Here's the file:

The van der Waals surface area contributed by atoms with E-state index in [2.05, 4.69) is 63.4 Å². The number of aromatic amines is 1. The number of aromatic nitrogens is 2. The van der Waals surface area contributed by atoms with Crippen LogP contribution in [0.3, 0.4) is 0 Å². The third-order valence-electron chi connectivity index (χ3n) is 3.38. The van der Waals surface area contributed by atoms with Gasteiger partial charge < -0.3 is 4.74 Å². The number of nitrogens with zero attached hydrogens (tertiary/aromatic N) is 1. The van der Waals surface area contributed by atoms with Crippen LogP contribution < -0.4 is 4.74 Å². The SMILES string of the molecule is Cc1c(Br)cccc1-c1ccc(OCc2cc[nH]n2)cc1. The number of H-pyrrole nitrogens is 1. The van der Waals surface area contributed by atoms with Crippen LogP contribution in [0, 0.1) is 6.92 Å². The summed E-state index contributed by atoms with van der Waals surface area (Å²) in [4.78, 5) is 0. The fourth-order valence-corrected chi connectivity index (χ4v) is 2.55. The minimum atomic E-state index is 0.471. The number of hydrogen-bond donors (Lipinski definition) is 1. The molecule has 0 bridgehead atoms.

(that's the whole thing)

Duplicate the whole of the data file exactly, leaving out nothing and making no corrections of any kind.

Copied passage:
The van der Waals surface area contributed by atoms with E-state index in [2.05, 4.69) is 63.4 Å². The number of aromatic amines is 1. The number of aromatic nitrogens is 2. The van der Waals surface area contributed by atoms with Crippen LogP contribution in [0.3, 0.4) is 0 Å². The third-order valence-electron chi connectivity index (χ3n) is 3.38. The van der Waals surface area contributed by atoms with Gasteiger partial charge < -0.3 is 4.74 Å². The number of nitrogens with zero attached hydrogens (tertiary/aromatic N) is 1. The van der Waals surface area contributed by atoms with Crippen LogP contribution < -0.4 is 4.74 Å². The SMILES string of the molecule is Cc1c(Br)cccc1-c1ccc(OCc2cc[nH]n2)cc1. The number of H-pyrrole nitrogens is 1. The van der Waals surface area contributed by atoms with Crippen LogP contribution in [0, 0.1) is 6.92 Å². The summed E-state index contributed by atoms with van der Waals surface area (Å²) in [4.78, 5) is 0. The fourth-order valence-corrected chi connectivity index (χ4v) is 2.55. The minimum atomic E-state index is 0.471. The number of hydrogen-bond donors (Lipinski definition) is 1. The molecule has 0 bridgehead atoms.